New York Rangers Analysis: Nothing Like A Division Rival Up Next
You can say a lot of things about the New York Rangers two European games, which concluded last week. There were both positive things to take from the two games and negative things to focus on before the Rangers continue their NHL schedule here in the United States.
But one thing everyone can agree on was that the intensity level wasn't there for a full 60 minutes. Whether that was because the Rangers had basically just concluded a four games in five nights stint, or because the team was jet-lagged from all the travel; it still happened.
Saturday night, however, the New York Rangers take on the New York Islanders. There won't be any travel concerns or worries about fatigue on Saturday. The Rangers have had this entire week off, giving the team plenty of tim to adjust to the timezone and get back in the swing of things.
And while that doesn't guarantee the Rangers coming out swinging for a full 60 minutes, going up against a division rival should.
Join me after the jump for more.
The Rangers have a few things they have been focusing on this week in practice, mainly the power play. The Rangers were an abysmal 0-for-8 with the man advantage, including going 0-for-7 against the Anaheim Ducks on Saturday. Yesterday, John Tortorella ran a power play only practice to start the day, before bringing the rest of the team on for the normal practice session, so the power play is obviously getting a long look.
The Rangers have also had issues scoring, only potting three goals their first two games, which is another aspect Tortorella has been focusing on. He's already moved Derek Stepan up to the top line to play left wing with Brad Richards and Marian Gaborik. That demotes Brandon Dubinsky to the second line with Ryan Callahan and Artem Anisimov.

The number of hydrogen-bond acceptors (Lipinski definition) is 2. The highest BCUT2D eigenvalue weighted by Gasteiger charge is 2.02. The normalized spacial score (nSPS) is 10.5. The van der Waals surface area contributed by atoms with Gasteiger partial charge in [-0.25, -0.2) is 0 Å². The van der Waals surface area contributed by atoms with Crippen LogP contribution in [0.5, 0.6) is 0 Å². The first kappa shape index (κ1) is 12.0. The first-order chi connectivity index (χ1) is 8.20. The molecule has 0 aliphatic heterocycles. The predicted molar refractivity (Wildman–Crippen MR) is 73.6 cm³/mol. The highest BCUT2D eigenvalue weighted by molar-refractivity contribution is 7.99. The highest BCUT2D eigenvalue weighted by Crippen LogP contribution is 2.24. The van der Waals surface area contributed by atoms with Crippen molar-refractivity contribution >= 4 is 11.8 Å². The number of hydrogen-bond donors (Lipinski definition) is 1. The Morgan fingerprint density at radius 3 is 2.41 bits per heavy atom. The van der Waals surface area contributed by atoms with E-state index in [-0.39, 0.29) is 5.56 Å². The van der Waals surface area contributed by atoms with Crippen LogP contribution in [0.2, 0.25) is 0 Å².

That's not a knock on Dubinsky, who did fine on the first line, I think it was more of an ideology to keep Dubinsky, Callahan and Anisimov together. Stepan also brings a new angle to the top line, as a second playmaker he can easily set up both Richards and Gaborik, who can be prolific finishers themselves. In the end, I think the top two lines become much more dangerous now than they were in Europe.
So back to the Islanders, who are probably looking to prove something themselves by taking down the Rangers. It should be a perfect test for John Tortorella's crew to come out guns blazing. No, it's not a matchup against the Philadelphia Flyers or the Pittsburgh Penguins, but the Islanders are still a hated rival who should bring out the best in the new-look Rangers.